The local currency lost its value by Tk0.25 in the inter-bank foreign exchange market on Monday.
The exchange rate of the Bangladeshi taka dropped again, against the US dollar.
Primarily due to higher demand for the greenback for settling import-payment obligations.
The local currency lost its value by Tk0.25 in the inter-bank foreign exchange (forex) market on Monday.
A fall after nearly two weeks, market operators said.
The US currency was quoted at Tk86.70 each on the day against Tk86.45 on the previous working day.
It was Tk86.20 on April 26.
The taka lost its value by 1.05% or Tk0.90 since January 2022 on the same ground.
The US dollar was quoted at a maximum of Tk86.75 each for the sale of bills for collection.
Generally known as BC, on the day against Tk86.50 of the previous level.
Some banks, however, traded the US currency at more than Tk93.
In the name of corporate deal to import settlement obligations of their customers, according to the operators.
On the other hand, the banks quoted dollars at Tk85.75 on the day against Tk85.50.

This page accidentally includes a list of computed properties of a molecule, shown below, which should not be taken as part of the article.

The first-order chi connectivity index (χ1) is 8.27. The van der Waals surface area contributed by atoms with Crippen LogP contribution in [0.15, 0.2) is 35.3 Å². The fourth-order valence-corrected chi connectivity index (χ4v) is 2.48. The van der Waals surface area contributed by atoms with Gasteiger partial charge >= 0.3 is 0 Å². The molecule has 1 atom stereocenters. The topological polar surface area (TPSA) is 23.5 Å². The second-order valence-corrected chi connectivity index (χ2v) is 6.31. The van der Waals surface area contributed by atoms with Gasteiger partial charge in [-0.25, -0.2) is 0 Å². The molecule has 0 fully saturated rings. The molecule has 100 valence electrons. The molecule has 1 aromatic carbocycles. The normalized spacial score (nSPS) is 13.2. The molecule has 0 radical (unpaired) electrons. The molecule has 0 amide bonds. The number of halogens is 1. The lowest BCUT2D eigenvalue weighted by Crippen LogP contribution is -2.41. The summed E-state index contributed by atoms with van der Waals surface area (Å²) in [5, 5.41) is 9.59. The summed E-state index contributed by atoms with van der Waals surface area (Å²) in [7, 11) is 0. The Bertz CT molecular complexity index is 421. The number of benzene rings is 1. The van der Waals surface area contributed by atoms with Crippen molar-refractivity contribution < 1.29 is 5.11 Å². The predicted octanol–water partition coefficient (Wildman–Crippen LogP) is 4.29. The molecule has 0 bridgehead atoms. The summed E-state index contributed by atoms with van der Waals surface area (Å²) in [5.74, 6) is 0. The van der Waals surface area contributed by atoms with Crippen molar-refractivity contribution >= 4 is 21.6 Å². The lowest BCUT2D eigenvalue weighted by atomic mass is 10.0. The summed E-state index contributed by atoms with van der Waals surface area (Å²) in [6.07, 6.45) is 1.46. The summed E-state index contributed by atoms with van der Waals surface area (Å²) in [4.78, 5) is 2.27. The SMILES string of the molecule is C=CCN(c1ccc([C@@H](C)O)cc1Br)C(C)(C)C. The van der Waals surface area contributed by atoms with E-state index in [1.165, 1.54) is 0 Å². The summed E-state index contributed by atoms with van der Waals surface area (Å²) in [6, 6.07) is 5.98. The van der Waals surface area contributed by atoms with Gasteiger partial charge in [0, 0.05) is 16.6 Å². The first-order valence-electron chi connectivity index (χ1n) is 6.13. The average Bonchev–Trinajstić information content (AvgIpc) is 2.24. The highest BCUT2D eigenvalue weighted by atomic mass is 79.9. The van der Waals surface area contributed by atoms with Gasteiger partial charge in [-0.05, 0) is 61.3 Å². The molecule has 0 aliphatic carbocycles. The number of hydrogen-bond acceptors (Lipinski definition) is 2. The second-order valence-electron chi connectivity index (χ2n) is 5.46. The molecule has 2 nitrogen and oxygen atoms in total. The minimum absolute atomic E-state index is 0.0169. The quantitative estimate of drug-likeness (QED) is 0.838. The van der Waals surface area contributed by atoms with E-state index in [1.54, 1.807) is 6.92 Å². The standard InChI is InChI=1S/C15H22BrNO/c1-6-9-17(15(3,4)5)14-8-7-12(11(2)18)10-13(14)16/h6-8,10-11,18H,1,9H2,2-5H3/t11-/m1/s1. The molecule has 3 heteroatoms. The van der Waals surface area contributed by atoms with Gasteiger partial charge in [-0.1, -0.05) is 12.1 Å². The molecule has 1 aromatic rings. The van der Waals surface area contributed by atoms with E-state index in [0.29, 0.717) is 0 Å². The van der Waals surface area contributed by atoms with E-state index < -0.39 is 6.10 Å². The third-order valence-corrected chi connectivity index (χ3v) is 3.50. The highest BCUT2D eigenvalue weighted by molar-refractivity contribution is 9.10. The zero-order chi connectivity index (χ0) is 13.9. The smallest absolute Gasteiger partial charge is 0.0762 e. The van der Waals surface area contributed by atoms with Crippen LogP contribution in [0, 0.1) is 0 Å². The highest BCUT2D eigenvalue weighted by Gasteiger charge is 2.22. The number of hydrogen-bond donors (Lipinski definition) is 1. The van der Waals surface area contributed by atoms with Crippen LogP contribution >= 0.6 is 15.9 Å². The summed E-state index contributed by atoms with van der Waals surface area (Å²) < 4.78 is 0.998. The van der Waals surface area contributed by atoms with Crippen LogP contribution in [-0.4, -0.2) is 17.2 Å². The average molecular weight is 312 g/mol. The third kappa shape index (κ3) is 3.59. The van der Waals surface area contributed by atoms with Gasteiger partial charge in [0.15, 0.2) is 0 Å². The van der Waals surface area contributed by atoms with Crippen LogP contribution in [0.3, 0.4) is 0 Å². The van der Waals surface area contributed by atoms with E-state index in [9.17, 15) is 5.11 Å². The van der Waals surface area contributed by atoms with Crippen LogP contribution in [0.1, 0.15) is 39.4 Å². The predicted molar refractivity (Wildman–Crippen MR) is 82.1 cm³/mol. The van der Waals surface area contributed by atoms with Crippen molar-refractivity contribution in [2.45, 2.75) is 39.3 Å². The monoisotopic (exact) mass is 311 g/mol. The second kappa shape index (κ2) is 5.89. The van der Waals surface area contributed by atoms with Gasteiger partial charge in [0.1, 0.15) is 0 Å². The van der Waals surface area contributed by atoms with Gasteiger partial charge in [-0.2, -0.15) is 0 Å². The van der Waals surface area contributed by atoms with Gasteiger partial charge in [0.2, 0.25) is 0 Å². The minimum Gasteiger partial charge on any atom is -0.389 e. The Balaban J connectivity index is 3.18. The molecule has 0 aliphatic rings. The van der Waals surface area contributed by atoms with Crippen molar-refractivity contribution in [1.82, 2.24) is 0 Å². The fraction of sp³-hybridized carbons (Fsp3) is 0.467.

On the previous working day to remitters for telegraphic transfer (TT) of their funds.
The central bank has so far sold nearly $5 billion from the reserve directly to the commercial banks.
Liquidity support for settling their import-payment obligations in the current fiscal year 2021-22.
Bangladesh’s foreign currency reserve came down to nearly $44 billion.
On Monday from $44.07 billion of the previous working day, according to official figures.
The forex reserve is likely to fall below $42 billion on Tuesday after making a routine payment.
Worth $2.24 billion to the Asian Clearing Union against the imports of the March-April of 2022.
Bangladesh’s foreign exchange reserve has been maintaining a falling trend in recent months following.
Higher import payment obligations along with lower flow of inward remittances.
The taka’s latest depreciation came against the backdrop of higher outflow of foreign exchange.
Following higher import-payment obligations than that of the inflow in the last few months.
Meanwhile, the settlement of letters of credit (LCs), generally known as actual import.
In terms of value, rose by nearly 50% to $60.57 billion during the July-March period of FY22.\
From $40.48 billion in the same period of the previous fiscal, Bangladesh Bank data showed.
On the other hand, the opening of LCs, generally known as import orders.
Grew by more than 46% to $68.36 billion during the period from $46.81 billion in the same period of FY21.
The operators, however, say lower remittance inflow also pushed up pressure on the country’s foreign-exchange market recently.